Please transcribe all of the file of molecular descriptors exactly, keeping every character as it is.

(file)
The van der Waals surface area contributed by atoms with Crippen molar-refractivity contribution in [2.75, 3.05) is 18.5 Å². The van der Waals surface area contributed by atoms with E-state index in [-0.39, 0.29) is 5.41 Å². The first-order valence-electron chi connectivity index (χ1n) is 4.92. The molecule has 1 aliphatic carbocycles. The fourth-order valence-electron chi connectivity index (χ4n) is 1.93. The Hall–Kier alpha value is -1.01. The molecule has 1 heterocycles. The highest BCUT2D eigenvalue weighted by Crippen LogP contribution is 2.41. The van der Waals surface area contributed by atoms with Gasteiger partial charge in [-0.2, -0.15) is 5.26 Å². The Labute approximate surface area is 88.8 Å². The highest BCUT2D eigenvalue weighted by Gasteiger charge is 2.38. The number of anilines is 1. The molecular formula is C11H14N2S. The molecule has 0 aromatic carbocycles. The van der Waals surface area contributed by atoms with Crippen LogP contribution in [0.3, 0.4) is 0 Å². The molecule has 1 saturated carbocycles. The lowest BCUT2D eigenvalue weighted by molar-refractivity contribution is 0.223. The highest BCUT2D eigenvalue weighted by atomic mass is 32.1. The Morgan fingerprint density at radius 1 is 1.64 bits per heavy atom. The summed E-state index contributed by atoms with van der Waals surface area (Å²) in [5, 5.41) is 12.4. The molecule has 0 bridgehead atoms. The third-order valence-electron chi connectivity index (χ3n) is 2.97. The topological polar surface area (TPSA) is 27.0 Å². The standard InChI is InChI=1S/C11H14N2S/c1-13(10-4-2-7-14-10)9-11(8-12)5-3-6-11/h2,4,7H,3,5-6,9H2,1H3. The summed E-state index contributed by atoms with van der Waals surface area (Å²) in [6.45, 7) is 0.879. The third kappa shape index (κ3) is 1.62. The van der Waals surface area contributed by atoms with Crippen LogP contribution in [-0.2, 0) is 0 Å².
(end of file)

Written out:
The van der Waals surface area contributed by atoms with Crippen molar-refractivity contribution in [2.75, 3.05) is 18.5 Å². The van der Waals surface area contributed by atoms with E-state index in [-0.39, 0.29) is 5.41 Å². The first-order valence-electron chi connectivity index (χ1n) is 4.92. The molecule has 1 aliphatic carbocycles. The fourth-order valence-electron chi connectivity index (χ4n) is 1.93. The Hall–Kier alpha value is -1.01. The molecule has 1 heterocycles. The highest BCUT2D eigenvalue weighted by Crippen LogP contribution is 2.41. The van der Waals surface area contributed by atoms with Gasteiger partial charge in [-0.2, -0.15) is 5.26 Å². The Labute approximate surface area is 88.8 Å². The highest BCUT2D eigenvalue weighted by Gasteiger charge is 2.38. The number of anilines is 1. The molecular formula is C11H14N2S. The molecule has 0 aromatic carbocycles. The van der Waals surface area contributed by atoms with Crippen LogP contribution in [0.3, 0.4) is 0 Å². The molecule has 1 saturated carbocycles. The lowest BCUT2D eigenvalue weighted by molar-refractivity contribution is 0.223. The highest BCUT2D eigenvalue weighted by atomic mass is 32.1. The Morgan fingerprint density at radius 1 is 1.64 bits per heavy atom. The summed E-state index contributed by atoms with van der Waals surface area (Å²) in [5, 5.41) is 12.4. The molecule has 0 bridgehead atoms. The third-order valence-electron chi connectivity index (χ3n) is 2.97. The topological polar surface area (TPSA) is 27.0 Å². The standard InChI is InChI=1S/C11H14N2S/c1-13(10-4-2-7-14-10)9-11(8-12)5-3-6-11/h2,4,7H,3,5-6,9H2,1H3. The summed E-state index contributed by atoms with van der Waals surface area (Å²) in [6.45, 7) is 0.879. The third kappa shape index (κ3) is 1.62. The van der Waals surface area contributed by atoms with Crippen LogP contribution in [-0.2, 0) is 0 Å².